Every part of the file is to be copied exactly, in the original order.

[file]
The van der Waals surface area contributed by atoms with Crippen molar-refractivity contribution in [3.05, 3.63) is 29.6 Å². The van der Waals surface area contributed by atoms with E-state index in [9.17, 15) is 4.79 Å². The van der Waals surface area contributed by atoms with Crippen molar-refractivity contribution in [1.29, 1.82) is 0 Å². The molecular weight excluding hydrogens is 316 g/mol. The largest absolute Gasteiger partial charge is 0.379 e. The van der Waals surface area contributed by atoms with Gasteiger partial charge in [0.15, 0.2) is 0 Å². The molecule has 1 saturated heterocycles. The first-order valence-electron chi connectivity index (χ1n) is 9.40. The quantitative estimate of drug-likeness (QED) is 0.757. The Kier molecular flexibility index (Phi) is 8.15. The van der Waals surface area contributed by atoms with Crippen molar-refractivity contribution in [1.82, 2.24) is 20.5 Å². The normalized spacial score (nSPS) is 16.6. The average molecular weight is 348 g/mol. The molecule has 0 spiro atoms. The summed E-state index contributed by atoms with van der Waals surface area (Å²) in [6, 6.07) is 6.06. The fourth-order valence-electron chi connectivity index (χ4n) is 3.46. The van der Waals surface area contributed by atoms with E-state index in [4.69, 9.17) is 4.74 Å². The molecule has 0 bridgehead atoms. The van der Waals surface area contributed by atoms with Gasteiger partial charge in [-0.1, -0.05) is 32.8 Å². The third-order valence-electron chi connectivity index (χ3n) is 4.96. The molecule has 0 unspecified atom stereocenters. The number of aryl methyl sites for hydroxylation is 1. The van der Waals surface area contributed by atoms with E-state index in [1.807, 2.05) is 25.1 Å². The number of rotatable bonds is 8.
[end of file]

The van der Waals surface area contributed by atoms with Crippen molar-refractivity contribution in [3.05, 3.63) is 29.6 Å². The van der Waals surface area contributed by atoms with E-state index in [9.17, 15) is 4.79 Å². The van der Waals surface area contributed by atoms with Crippen molar-refractivity contribution in [1.29, 1.82) is 0 Å². The molecular weight excluding hydrogens is 316 g/mol. The largest absolute Gasteiger partial charge is 0.379 e. The van der Waals surface area contributed by atoms with Gasteiger partial charge in [0.15, 0.2) is 0 Å². The molecule has 1 saturated heterocycles. The first-order valence-electron chi connectivity index (χ1n) is 9.40. The quantitative estimate of drug-likeness (QED) is 0.757. The Kier molecular flexibility index (Phi) is 8.15. The van der Waals surface area contributed by atoms with Crippen molar-refractivity contribution in [1.82, 2.24) is 20.5 Å². The normalized spacial score (nSPS) is 16.6. The average molecular weight is 348 g/mol. The molecule has 0 spiro atoms. The summed E-state index contributed by atoms with van der Waals surface area (Å²) in [6, 6.07) is 6.06. The fourth-order valence-electron chi connectivity index (χ4n) is 3.46. The van der Waals surface area contributed by atoms with E-state index in [4.69, 9.17) is 4.74 Å². The molecule has 0 bridgehead atoms. The van der Waals surface area contributed by atoms with Gasteiger partial charge in [-0.1, -0.05) is 32.8 Å². The third-order valence-electron chi connectivity index (χ3n) is 4.96. The molecule has 0 unspecified atom stereocenters. The number of aryl methyl sites for hydroxylation is 1. The van der Waals surface area contributed by atoms with E-state index in [1.807, 2.05) is 25.1 Å². The number of rotatable bonds is 8.